Tanvi Misra is a staff writer for CityLab covering immigrant communities, housing, economic inequality, and culture. She also authors Navigator, a weekly newsletter for urban explorers (subscribe here). Her work also appears in The Atlantic, NPR, and BBC.
When aliens visit Earth, they naturally assume cars run the world. It’s not such an outlandish idea anymore.
An alien spacecraft hovers above Earth. But before it lands, the super-intelligent creatures on board want to know what they’re getting into. So they carefully observe what they assume is the dominant life form on the planet: the car.
This extraterrestrial reconnaissance mission is the subject of an adorable animated short film made in 1966 by the National Film Board of Canada and brought to our attention by Alex Ihnen at NextSTL, a website promoting smart development in St. Louis, Missouri. Here’s how the film board describes this Oscar-nominated film, called “What on Earth! The Automobile Inherits the Planet”:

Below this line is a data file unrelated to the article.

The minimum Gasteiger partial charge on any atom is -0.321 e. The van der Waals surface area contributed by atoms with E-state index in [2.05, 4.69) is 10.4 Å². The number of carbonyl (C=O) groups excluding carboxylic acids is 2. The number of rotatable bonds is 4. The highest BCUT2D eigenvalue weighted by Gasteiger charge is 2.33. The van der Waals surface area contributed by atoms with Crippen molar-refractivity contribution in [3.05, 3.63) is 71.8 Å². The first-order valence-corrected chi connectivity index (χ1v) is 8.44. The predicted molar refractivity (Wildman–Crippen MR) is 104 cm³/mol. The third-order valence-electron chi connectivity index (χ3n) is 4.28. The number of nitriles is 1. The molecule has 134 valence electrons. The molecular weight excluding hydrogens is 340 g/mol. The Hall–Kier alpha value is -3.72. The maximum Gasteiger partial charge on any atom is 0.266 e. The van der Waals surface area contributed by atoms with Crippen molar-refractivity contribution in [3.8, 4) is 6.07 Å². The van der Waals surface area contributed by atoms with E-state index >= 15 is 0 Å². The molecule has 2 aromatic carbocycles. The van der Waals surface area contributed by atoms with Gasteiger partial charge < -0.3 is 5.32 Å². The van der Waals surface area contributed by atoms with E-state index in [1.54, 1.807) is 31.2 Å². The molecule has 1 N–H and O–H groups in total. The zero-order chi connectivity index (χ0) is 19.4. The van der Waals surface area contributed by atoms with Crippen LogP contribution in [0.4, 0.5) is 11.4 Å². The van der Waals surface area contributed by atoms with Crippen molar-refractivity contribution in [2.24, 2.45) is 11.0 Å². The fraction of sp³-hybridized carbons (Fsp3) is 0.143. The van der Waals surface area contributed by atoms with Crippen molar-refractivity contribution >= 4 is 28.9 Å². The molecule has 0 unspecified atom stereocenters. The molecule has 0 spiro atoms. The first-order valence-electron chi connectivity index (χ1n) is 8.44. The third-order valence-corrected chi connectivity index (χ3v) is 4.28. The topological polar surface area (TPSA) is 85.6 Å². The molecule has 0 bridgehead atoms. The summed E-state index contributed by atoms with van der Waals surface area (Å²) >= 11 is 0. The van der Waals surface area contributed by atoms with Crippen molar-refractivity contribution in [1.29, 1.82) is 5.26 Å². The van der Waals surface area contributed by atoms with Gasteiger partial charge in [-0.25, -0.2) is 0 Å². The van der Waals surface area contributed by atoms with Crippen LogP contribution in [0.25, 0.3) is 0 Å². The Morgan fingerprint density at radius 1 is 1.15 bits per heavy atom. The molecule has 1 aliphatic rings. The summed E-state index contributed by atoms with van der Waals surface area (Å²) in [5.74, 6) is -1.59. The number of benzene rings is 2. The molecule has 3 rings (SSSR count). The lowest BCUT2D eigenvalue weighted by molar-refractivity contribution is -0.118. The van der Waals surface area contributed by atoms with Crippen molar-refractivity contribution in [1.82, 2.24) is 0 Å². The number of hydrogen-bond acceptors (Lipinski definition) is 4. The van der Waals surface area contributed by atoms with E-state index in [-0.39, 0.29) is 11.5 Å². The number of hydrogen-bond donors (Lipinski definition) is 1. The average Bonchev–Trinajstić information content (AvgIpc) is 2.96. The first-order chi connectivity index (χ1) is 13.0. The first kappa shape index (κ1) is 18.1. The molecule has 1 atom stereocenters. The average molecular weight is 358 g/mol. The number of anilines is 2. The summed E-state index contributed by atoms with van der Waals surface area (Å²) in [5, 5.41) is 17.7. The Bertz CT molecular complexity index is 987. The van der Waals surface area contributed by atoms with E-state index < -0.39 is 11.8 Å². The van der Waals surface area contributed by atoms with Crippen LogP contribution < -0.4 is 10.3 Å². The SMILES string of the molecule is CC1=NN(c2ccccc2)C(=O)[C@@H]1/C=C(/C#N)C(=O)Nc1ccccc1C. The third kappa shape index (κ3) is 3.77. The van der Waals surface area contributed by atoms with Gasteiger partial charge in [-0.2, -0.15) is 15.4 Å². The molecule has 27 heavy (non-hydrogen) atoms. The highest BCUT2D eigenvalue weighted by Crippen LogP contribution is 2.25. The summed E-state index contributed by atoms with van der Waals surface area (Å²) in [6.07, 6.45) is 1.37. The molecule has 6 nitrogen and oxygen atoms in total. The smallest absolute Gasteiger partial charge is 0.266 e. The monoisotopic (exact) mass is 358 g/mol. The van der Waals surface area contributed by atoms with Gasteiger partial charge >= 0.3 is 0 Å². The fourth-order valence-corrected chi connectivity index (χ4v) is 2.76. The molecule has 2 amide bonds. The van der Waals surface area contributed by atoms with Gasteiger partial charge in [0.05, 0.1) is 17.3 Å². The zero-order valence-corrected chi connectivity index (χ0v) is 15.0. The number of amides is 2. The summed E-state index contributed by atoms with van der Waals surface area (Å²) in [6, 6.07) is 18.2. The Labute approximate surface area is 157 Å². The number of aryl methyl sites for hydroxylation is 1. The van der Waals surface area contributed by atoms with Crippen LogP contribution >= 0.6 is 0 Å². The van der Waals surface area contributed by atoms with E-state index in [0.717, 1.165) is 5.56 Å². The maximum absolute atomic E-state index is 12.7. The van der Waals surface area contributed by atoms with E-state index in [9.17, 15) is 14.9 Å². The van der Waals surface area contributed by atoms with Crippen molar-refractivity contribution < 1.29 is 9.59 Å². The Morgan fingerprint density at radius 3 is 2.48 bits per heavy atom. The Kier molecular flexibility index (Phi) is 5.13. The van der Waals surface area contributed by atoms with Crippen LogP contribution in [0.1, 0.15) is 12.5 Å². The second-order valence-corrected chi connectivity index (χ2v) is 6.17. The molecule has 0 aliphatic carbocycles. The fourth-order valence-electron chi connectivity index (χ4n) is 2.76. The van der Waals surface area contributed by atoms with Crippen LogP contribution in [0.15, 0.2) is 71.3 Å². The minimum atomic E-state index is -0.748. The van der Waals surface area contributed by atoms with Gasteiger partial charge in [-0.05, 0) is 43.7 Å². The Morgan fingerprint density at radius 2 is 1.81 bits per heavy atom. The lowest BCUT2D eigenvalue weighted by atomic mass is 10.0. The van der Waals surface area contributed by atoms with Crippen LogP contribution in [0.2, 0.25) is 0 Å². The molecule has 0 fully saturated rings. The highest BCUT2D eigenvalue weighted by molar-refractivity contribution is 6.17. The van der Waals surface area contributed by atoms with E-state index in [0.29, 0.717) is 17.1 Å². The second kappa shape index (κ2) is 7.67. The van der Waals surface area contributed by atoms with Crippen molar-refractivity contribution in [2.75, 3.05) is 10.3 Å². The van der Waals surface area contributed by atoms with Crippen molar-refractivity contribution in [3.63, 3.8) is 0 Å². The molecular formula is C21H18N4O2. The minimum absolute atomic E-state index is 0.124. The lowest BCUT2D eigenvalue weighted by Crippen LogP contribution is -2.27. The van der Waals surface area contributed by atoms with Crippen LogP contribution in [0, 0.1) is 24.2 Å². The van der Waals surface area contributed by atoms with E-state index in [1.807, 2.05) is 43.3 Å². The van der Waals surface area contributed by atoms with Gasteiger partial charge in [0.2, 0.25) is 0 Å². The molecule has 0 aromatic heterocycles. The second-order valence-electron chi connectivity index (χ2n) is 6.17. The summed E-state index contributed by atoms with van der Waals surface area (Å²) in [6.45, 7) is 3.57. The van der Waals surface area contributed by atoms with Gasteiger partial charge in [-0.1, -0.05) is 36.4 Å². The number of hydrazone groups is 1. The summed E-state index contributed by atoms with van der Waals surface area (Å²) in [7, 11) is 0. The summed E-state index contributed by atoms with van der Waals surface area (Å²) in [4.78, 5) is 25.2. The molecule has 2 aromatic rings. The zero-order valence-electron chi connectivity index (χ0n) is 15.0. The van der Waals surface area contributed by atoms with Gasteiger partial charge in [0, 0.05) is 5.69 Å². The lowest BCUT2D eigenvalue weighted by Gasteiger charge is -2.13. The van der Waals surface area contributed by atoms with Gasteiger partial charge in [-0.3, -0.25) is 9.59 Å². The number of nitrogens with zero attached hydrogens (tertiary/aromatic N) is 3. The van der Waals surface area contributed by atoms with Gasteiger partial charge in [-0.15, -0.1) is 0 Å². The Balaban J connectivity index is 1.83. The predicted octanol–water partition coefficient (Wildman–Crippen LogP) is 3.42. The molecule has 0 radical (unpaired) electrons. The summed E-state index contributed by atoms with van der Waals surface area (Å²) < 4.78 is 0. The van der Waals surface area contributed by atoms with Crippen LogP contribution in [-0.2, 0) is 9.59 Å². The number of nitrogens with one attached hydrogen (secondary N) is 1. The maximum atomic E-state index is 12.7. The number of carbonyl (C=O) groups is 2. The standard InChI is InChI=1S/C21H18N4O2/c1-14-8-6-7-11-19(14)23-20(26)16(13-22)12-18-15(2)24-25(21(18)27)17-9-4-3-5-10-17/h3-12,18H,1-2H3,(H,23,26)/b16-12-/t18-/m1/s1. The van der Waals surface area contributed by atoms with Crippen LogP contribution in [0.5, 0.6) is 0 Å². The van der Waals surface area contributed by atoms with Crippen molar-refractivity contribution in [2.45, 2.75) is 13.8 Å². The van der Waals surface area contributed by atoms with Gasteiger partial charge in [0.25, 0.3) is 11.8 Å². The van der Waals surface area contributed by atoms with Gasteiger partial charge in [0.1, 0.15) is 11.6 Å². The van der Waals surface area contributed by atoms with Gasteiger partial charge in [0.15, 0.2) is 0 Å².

This animated short proposes what many earthlings have long feared—that the automobile has inherited the planet. When life on Earth is portrayed as one long, unending conga-line of cars, a crew of extra-terrestrial visitors understandably assume they are the dominant race. While humans, on the other hand, are merely parasites.
The film is a 50-year-old commentary on the dominance of cars in our lives, but it’s still relevant today. As Edward Humes recently wrote in The Atlantic:
The car is the star. That’s been true for well over a century—unrivaled staying power for an industrial-age, pistons-and-brute-force machine in an era so dominated by silicon and software. Cars conquered the daily culture of American life back when top hats and child labor were in vogue, and well ahead of such other innovations as radio, plastic, refrigerators, the electrical grid, and women’s suffrage.
The idea that cars might be self-sufficient entities independently navigating the planet isn’t just cute satire anymore; with the advent of driverless vehicles, it’s a real possibility. In one 10-minute visual package, this film is both a stark reminder of the persistent primacy of automobiles and a prediction of what that could look like in the near future.